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Clinical Metagenomics of Infective Endocarditis (Meta-ENDO)

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ClinicalTrials.gov Identifier: NCT03199287
Recruitment Status : Unknown
Verified June 2017 by Prof. Jacques SCHRENZEL, University Hospital, Geneva.
Recruitment status was:  Recruiting
First Posted : June 26, 2017
Last Update Posted : June 26, 2017
Sponsor:
Information provided by (Responsible Party):
Prof. Jacques SCHRENZEL, University Hospital, Geneva

Tracking Information
First Submitted Date June 22, 2017
First Posted Date June 26, 2017
Last Update Posted Date June 26, 2017
Actual Study Start Date June 8, 2017
Estimated Primary Completion Date June 30, 2018   (Final data collection date for primary outcome measure)
Current Primary Outcome Measures
 (submitted: June 22, 2017)
Diagnostic of IE [ Time Frame: 24 months ]
The diagnostic of IE obtained by conventional methods and by clinical metagenomics
Original Primary Outcome Measures Same as current
Change History No Changes Posted
Current Secondary Outcome Measures
 (submitted: June 22, 2017)
  • Number of species identified by conventional methods but not by clinical metagenomics [ Time Frame: 24 months ]
    Number of species identified by conventional methods but not by clinical metagenomics
  • Number of species not identified by conventional methods but found in clinical metagenomics [ Time Frame: 24 months ]
    Number of species not identified by conventional methods but found in clinical metagenomics
  • Inference of antibiotic susceptibility [ Time Frame: 24 months ]
    For each antibiotic, number of patients for whom prediction of bacterial sensitivity agrees with the sensitivity data obtained by conventional methods.
Original Secondary Outcome Measures Same as current
Current Other Pre-specified Outcome Measures Not Provided
Original Other Pre-specified Outcome Measures Not Provided
 
Descriptive Information
Brief Title Clinical Metagenomics of Infective Endocarditis
Official Title Clinical Metagenomics of Infective Endocarditis
Brief Summary

Infective endocarditis (IE) is an infection of cardiac valves. IE mainly involves bacteria, more rarely fungi. IE is an uncommon diseases with an estimated incidence of 1-12 cases per 100,000 inhabitants per year. The diagnostic of IE relies on the culture of biological samples (blood cultures and per-operative samples) in the bacteriology laboratory in order to identify the pathogen and its susceptibility to antimicrobials. Nonetheless in about 10% of the cases, the blood cultures remain negative, due to antibiotics taken before harvesting, to non-culturable bacteria or to aseptic phenomena.

Clinical metagenomics is defined as the application of high-throughput sequencing (NGS) followed by a specific bioinformatics analysis to obtain clinical information, i.e. pathogen identification and the prediction of their susceptibility to antimicrobials. The metagenome of a sample (i.e. all the genomes of the organisms present) virtually contains all the information necessary for bacteriological diagnosis: what is the pathogenic bacteria , and to which antibiotics it is susceptible.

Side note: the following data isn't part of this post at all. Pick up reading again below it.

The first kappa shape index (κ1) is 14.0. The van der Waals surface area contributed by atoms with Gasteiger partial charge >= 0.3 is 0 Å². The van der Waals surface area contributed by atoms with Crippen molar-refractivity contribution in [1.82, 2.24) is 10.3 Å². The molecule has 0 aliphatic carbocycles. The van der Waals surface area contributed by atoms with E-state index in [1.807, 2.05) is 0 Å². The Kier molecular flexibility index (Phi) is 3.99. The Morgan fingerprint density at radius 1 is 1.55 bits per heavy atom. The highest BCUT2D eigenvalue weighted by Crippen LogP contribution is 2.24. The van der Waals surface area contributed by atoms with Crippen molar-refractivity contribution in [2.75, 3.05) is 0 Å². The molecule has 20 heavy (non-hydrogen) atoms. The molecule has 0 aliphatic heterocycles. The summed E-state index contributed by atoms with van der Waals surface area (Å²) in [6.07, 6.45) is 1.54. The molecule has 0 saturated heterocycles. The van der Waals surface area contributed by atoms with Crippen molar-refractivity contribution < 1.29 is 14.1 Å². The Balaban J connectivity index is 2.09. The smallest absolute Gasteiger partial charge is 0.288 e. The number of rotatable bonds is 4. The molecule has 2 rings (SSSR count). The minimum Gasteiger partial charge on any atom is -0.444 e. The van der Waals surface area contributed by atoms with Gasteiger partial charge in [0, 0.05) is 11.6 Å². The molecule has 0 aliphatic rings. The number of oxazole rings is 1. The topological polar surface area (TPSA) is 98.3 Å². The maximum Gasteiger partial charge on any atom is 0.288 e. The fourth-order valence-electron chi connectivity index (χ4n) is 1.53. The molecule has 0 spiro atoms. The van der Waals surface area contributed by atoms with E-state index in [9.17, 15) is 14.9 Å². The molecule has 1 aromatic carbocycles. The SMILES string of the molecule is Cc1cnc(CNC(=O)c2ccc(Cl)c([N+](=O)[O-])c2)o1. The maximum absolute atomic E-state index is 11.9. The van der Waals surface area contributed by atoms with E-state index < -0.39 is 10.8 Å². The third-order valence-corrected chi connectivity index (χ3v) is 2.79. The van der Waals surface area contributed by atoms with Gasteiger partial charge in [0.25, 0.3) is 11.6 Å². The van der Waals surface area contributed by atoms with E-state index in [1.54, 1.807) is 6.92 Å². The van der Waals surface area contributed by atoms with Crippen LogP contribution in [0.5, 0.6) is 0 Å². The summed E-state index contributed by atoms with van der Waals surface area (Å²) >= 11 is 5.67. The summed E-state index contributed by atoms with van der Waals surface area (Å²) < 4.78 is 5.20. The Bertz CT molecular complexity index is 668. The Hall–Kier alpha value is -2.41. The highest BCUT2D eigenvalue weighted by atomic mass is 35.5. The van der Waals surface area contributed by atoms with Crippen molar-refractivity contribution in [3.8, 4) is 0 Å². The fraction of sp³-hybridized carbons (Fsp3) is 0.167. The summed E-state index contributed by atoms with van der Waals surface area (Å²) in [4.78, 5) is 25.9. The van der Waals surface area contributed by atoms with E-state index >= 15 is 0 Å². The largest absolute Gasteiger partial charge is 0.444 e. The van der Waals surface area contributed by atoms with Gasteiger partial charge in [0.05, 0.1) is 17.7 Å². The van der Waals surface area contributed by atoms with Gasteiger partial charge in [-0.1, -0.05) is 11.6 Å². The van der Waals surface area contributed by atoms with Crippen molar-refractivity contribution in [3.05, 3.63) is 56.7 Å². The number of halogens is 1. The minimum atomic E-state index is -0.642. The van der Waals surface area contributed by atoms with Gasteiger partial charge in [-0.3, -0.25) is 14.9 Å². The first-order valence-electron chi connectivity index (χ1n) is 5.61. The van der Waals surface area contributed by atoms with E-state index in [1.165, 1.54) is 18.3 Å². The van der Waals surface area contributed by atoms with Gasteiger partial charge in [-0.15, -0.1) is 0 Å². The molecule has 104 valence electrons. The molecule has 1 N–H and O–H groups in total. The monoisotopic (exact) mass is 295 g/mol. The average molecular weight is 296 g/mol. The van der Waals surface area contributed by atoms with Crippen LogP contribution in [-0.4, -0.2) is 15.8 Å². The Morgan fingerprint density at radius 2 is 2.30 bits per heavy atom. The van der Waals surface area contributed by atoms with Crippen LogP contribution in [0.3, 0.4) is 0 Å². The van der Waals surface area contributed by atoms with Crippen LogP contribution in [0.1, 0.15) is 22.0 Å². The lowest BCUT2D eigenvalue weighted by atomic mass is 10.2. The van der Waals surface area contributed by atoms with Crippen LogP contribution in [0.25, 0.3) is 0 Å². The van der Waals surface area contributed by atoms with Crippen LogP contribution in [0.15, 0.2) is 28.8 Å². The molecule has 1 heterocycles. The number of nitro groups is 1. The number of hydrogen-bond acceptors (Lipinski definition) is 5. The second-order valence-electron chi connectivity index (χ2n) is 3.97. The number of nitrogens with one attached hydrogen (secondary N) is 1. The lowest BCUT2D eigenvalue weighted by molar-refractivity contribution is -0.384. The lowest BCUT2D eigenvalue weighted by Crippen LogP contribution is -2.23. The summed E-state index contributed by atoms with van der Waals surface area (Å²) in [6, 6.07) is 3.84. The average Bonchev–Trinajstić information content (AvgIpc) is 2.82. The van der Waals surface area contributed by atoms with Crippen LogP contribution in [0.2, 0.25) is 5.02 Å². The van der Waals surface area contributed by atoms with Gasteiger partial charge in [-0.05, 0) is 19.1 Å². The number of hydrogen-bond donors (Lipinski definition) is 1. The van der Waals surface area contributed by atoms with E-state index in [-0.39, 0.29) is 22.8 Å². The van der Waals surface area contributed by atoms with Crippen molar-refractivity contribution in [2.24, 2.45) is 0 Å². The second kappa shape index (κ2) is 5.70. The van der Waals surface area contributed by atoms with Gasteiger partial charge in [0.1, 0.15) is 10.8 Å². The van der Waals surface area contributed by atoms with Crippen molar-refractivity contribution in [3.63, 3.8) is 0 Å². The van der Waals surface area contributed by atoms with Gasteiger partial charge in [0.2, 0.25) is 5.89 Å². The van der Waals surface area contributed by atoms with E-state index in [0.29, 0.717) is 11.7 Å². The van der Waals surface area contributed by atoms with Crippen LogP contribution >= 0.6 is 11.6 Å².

Hence, using clinical metagenomics in the context of IE appears seducing in order to overcome the limitations of conventional methods based on culture. Here, we propose to assess the performance of clinical metagenomics in the diagnostic of IE.

Detailed Description

Background and Rationale Infective endocarditis (IE) is an infection of cardiac valves. IE mainly involves bacteria, more rarely fungi. IE is an uncommon diseases with an estimated incidence of 1-12 cases per 100,000 inhabitants per year. The diagnostic of IE relies on the collection of biological samples (blood cultures and per-operative samples) and their culture in the bacteriology laboratory, referred to as conventional methods.

This process, practically unchanged since the time of Pasteur at the end of the 19th century, has the disadvantage of allowing the only detection of the bacteria that can be grown under the usual conditions of a laboratory. If most pathogenic bacteria can do so, some bacteria that may be involved in IE (eg Coxiella sp., Bartonella sp., Tropheryma whipplei) require very specific conditions to multiply. In addition, the prior intake of antibiotics by the patient before the sample collection may negatively influence the culture of the samples. The diagnosis of IE is evoked by considering a range of clinical arguments (fever, microbiological risk behavior (positive blood culture(s), serology (for Coxiella burnettii), echography (presence of an intra-cardiac mass, abscess, leakage and / or disinsertion of a valve), all of which are minor and major criteria for determining the certainty of IE. The treatment of IE is based on prolonged antibiotics (4 to 6 weeks for the majority of cases) and valvular surgery (according to precise indications).

In about 10% of the cases, however, the blood cultures remain negative. These are known as negative culture IE, which may be due to antibiotics taken before sampling, to non-culturable bacteria or to aseptic phenomena. The broad-range PCR which consists of amplifying by PCR then sequencing a fraction of the 16S RNA encoding gene can then be used. It allows the identification of the pathogenic bacterium, but does not give information on any resistance acquired to antibiotics.